The Times also discloses that Joe Miller believes many write-in votes are likely to be successfully challenged. "Previous write-in campaigns in Alaska have demonstrated that as much as five to six percent of returned ballots have not met the standard to be counted as a valid vote," he said in a statement. And the Times also mentions that Alaska Republican Party officials will function as honest brokers and have no plans to go into the ballot count as Murkowski's adversaries. "Getting into battles with the Murkowski camp at this point isn't going to create any more votes for us than it would have [had Miller won]," party spokesman Casey Reynolds said. "So I would imagine we're going to work cordially and professionally with them. Obviously we'll be coordinating with Joe Miller, but from here on in, I would imagine a cordial and professional relationship with the Murkowski campaign."
But most intriguing is information about the circumstances leading to the departure of Paul Bauer as Joe Miller's campaign manager. It now turns out that the famous dustup between Debbie Bauer and Fagan protege Dave Stieren, who got a talk show slot on KFQD with the help of Dan Fagan, may have actually been the straw that broke the camel's back. It appears Paul Bauer may have had disagreements with Miller over campaign strategy which served to grease the skids for Bauer's departure. Here's the key excerpt from the Times article:
Paul Bauer, who ran Miller's primary campaign, said Miller failed to exploit backroom connections between Murkowski and the state's old-guard Republican establishment, and erred by refusing to be more upfront about his own background.
"Joe should have never given her the opportunity to run. After the primary, he should have finished her off," said Bauer, contending that the party establishment gave only pro-forma support to Miller in the general election.
Bauer's disagreements with Miller led to his departure from the campaign and to his replacement by relatively inexperienced managers.
"I tried to tell him many times, 'You might as well go for it'" and take on the party", Bauer said. "But his view was, 'I can't be fighting the party when I'm trying to run an election.' I said, 'the party's already fighting you.'"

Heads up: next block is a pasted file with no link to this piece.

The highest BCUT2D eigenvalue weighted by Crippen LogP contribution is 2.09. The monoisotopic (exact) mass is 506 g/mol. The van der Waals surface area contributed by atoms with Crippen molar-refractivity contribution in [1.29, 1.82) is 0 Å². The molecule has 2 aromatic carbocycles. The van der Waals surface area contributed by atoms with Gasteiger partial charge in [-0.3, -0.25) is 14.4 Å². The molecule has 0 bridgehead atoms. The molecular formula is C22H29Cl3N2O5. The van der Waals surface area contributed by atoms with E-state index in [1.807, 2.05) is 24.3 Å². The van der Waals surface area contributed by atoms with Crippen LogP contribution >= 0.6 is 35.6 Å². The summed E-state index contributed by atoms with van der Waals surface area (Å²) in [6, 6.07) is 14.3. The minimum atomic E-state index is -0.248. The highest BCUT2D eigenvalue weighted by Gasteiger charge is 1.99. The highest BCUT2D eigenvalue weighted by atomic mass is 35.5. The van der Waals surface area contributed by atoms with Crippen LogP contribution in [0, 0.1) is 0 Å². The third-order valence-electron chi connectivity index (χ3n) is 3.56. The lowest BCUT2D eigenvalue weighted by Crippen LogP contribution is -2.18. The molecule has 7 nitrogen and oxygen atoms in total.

Paul Bauer was fired from the campaign on August 13th, 2010. At the time, Miller was in the midst of an historic charge from 40 points back in the polls in late July to victory in the August 24th primary. The momentum continued even after Miller hired Barrow lawyer Robert Campbell as his new campaign manager. Being a retired Army NCO, Bauer, who operates an immigration reform website known as Alaskans for Legal Presence, decided to be a good soldier and said little about his departure, expressing his intent to continue personally supporting Miller.
But it was after the primary that the "death by a thousand cuts" began to be inflicted upon the Miller campaign. Some were self-inflicted. Not a week went by in which there wasn't some sort of unfavorable revelation. The greatest damage to Miller's campaign was inflicted by his refusal to release his Fairbanks Borough personnel records, his refusal to voluntarily disclose the circumstances surrounding his one-time misuse of Borough computers, his temporary embargo of the Alaska media, and, of course, the confrontation between Alaska Dispatch gonzo journalist Tony Hopfinger and a private security firm at the Central Middle School campaign event.
None of these problems happened on Paul Bauer's watch. All of them happened on Robert Campbell's watch. Thus it is not inappropriate to suggest that Robert Campbell, through his inexperience and incompetence, may have unintentionally helped torpedo Miller's chances of election, particularly by providing an incentive for Lisa Murkowski to return through the back door as a write-in candidate. Of course, since Joe Miller was the candidate, the primary responsibility for his loss will be his should he lose. But as I suspected all along, Miller was not getting good advice from his senior campaign staff. It should be noted that Joe Miller himself has not publicly criticized anybody on his staff, however.
The chances of Joe Miller being declared the winner of the Senate race are admittedly not good. Here are the latest numbers:
-- Write-In Votes: 83,201, 40.95 percent
-- Joe Miller (R): 69,762, 34.34 percent
-- Scott McAdams (D): 48,034, 23.64 percent
It is obvious that the overwhelming number of write-in votes are for Lisa Murkowski. How many? Let's say only 90 percent of the write-ins turn out to be for Lisa. That would still leave her with 74,881 votes, over 5,000 ahead of Miller. It's more likely that as many as 95 percent of the write-ins are for Lisa. Alaska election officials have been ambiguous over what would constitute a valid entry.
The fight would be over "voter intent," with the Miller team questioning if a particular write-in vote was meant to be cast for Murkowski or not. The state hasn't been clear on what's allowed. Minor misspellings of Murkowski's name are probably OK, but simply writing "Lisa M," for example, could be an issue. State law calls for voters to fill out the last name of the candidate, or his or her full name as it appears on the candidate's declaration to run. But there will be NO COMPROMISE on the oval. Ballots that include a write-in name but don't have the oval filled in won't be counted, election officials have said. Filling in the oval is a requirement of state law.
Thus it's looking more and more like the only "Miller time" to be found in Alaska will be at The Oaken Keg or The Brown Jug.